Indie Book Promo is happy to welcome Dennis Sharpe to the blog. He’s here to share about his book, Distant Thunder. If this book sounds like something you would be interested in reading, please find a buy link below and pick up a copy or two.
You can take the dead girl out of the country…
Veronica Fischer, small-town bloodsucking madam, is an orphan or at least she finally feels that way. Jules, the one who made her, is gone and cleaning up after him isn’t something she ever thought she’d have to do.
While her hometown seems to be turning against her, she’s forced to set off for the bright lights of the big city with a carload of her dysfunctional supernatural family, hoping not to have to face the Dragon of Chicago.
Now she has to rescue a sister she didn’t know she had, keep Rachel—her adopted 8-year-old ghost—safe, and try to keep Pekin from unraveling under the onset of the coming storm.
Sex, violence, and cryptic undead prophecy—all for fun and profit.
Distant thunder can be purchased from Amazon
Born and raised in the middle of the American Midwest, Dennis Sharpe has been a writer as long as he can remember. His mother has told many people about the fantasy and science fiction stories he’d write on scraps of paper, and staple together as his ‘books’, before he’d attended his first day of formal education.
He has spent many late nights at diners and dives, drinking coffee with a tattered notebook to put a voice to his feelings of himself and the world around him, and other worlds that can exist only in fiction. The voices in his head don’t ever stop talking to him, and so sooner or later he has to get out onto a page all that they’ve filled him up with.
Inspired by Neil Gaiman, Kurt Vonnegut, Frank Miller, Chrissie Pappas, Charles Bukowski, Stephen King, Issac Asimov, and countless classic literary influences, Dennis continues with the ability to write what at a glance might seem absurd, but quickly begins to resonate with our own thoughts and emotions. He writes people we know, love we’ve known and lost (and found again), and places we’ve been in our lives and in our heads. Even his fictional characters and worlds carry enough of the grey areas we experience in day-to-day life, to let us find the truth in his words, no matter how fantastic.
These days he can be found still writing, drinking coffee with friends, or spending time with his children (the true joys of his life), in Western Kentucky.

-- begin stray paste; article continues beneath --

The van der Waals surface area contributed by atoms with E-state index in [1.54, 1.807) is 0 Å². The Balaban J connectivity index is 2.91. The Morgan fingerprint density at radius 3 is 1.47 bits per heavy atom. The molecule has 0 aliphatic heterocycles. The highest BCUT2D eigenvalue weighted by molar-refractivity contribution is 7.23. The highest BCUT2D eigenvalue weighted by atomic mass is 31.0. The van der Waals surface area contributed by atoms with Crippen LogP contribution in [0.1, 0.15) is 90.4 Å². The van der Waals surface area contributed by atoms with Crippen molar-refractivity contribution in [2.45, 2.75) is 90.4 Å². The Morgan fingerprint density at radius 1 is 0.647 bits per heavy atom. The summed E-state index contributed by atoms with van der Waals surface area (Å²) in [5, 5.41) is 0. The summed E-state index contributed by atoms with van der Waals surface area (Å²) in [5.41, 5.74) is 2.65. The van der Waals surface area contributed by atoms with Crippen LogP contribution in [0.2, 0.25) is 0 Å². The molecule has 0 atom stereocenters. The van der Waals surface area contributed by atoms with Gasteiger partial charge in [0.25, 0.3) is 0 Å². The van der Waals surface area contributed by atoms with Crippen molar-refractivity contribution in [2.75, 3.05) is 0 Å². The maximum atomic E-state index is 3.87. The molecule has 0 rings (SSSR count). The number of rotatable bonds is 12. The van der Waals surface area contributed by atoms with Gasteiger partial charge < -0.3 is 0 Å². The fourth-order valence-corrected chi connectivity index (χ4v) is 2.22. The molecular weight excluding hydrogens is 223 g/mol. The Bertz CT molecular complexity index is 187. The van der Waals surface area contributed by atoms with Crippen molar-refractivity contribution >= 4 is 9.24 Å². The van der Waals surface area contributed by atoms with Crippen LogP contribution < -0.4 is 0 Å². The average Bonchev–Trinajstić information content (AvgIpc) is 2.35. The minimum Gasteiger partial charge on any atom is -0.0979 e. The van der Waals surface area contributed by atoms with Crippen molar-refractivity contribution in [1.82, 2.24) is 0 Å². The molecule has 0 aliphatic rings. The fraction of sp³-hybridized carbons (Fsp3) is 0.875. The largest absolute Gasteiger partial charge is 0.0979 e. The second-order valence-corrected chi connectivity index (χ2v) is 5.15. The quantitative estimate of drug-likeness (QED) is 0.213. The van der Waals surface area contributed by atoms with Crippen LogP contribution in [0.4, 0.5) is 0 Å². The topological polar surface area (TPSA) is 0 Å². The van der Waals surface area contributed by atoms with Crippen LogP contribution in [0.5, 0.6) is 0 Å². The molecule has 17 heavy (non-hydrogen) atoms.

JULES IS DEAD, and there wasn’t even so much as a funeral. There were no services or gatherings to mark his passing. I guess I should be used to things like that by now— rituals like those are left behind when we stop breathing— but it just doesn’t sit right with me. It just seems so weird. Clearly, I haven’t adjusted to that part of what I am yet, even after all these years. All I can focus on is that the man who made me is gone. He only exists in the memories of those who knew him. For me, his loss is still so jarringly abrupt.
It’s taken Learner five weeks and my repeated requests to call a meeting of the Council to discuss the events surrounding Jules’s death. You’d think five weeks would be enough time for me to find some kind of acceptance of the fact that he had passed. He hadn’t been actively involved in my life in seventeen years. Here I am, though, still feeling like I’m in shock. I’m like a traumatized child who just lost her only parent. Believe me, I know what that’s like. I’d already been through it twice before Jules decided to make me, so I’m confident I can be fair in making the comparison.
Beneath me, the worn-out bedsprings groan in protest as I sit up and slowly stretch. Even if I hadn’t had some strange woman keeping my dreams more unsettling than usual, my living conditions wouldn’t have let me sleep restfully— not that I can ever sleep for long. While I may have my complaints about it, I’m still the only one with my condition that I’ve ever even heard of who can actually sleep at all. It’s just another curse of the condition, something besides the avoiding sunlight and the blood drinking, to bring on the madness, maybe. Focus on the positive, right?